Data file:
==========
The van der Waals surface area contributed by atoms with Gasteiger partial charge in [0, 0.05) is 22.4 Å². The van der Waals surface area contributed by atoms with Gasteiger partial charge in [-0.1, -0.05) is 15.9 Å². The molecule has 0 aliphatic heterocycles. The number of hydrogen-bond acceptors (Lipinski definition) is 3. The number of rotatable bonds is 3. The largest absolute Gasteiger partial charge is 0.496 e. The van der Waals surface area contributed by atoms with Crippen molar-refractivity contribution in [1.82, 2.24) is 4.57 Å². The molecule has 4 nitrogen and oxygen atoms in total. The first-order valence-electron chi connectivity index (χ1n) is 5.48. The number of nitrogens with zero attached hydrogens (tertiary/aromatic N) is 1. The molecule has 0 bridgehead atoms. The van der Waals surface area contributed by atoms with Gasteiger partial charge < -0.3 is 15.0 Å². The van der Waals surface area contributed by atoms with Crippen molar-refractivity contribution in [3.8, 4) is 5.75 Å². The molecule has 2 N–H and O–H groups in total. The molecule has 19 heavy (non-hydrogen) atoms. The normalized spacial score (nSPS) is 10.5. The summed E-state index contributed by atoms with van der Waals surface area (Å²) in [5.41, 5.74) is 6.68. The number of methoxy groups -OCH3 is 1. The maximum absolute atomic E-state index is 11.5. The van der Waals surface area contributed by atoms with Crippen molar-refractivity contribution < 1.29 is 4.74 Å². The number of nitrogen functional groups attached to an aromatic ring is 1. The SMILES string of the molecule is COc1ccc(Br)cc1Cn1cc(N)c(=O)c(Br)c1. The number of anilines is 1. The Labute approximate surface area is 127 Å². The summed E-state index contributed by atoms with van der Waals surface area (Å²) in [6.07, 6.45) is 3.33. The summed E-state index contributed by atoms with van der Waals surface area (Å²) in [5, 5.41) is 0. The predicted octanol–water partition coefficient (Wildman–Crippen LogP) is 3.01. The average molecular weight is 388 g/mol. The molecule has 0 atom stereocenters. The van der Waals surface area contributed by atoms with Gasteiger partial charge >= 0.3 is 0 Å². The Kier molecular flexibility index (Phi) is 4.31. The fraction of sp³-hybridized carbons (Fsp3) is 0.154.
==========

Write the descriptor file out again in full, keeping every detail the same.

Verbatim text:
The van der Waals surface area contributed by atoms with Gasteiger partial charge in [0, 0.05) is 22.4 Å². The van der Waals surface area contributed by atoms with Gasteiger partial charge in [-0.1, -0.05) is 15.9 Å². The molecule has 0 aliphatic heterocycles. The number of hydrogen-bond acceptors (Lipinski definition) is 3. The number of rotatable bonds is 3. The largest absolute Gasteiger partial charge is 0.496 e. The van der Waals surface area contributed by atoms with Crippen molar-refractivity contribution in [1.82, 2.24) is 4.57 Å². The molecule has 4 nitrogen and oxygen atoms in total. The first-order valence-electron chi connectivity index (χ1n) is 5.48. The number of nitrogens with zero attached hydrogens (tertiary/aromatic N) is 1. The molecule has 0 bridgehead atoms. The van der Waals surface area contributed by atoms with Gasteiger partial charge < -0.3 is 15.0 Å². The van der Waals surface area contributed by atoms with Crippen molar-refractivity contribution in [3.8, 4) is 5.75 Å². The molecule has 2 N–H and O–H groups in total. The molecule has 19 heavy (non-hydrogen) atoms. The normalized spacial score (nSPS) is 10.5. The summed E-state index contributed by atoms with van der Waals surface area (Å²) in [5.41, 5.74) is 6.68. The number of methoxy groups -OCH3 is 1. The maximum absolute atomic E-state index is 11.5. The van der Waals surface area contributed by atoms with Crippen molar-refractivity contribution < 1.29 is 4.74 Å². The number of nitrogen functional groups attached to an aromatic ring is 1. The SMILES string of the molecule is COc1ccc(Br)cc1Cn1cc(N)c(=O)c(Br)c1. The number of anilines is 1. The Labute approximate surface area is 127 Å². The summed E-state index contributed by atoms with van der Waals surface area (Å²) in [6.07, 6.45) is 3.33. The summed E-state index contributed by atoms with van der Waals surface area (Å²) in [5, 5.41) is 0. The predicted octanol–water partition coefficient (Wildman–Crippen LogP) is 3.01. The average molecular weight is 388 g/mol. The molecule has 0 atom stereocenters. The van der Waals surface area contributed by atoms with Gasteiger partial charge >= 0.3 is 0 Å². The Kier molecular flexibility index (Phi) is 4.31. The fraction of sp³-hybridized carbons (Fsp3) is 0.154.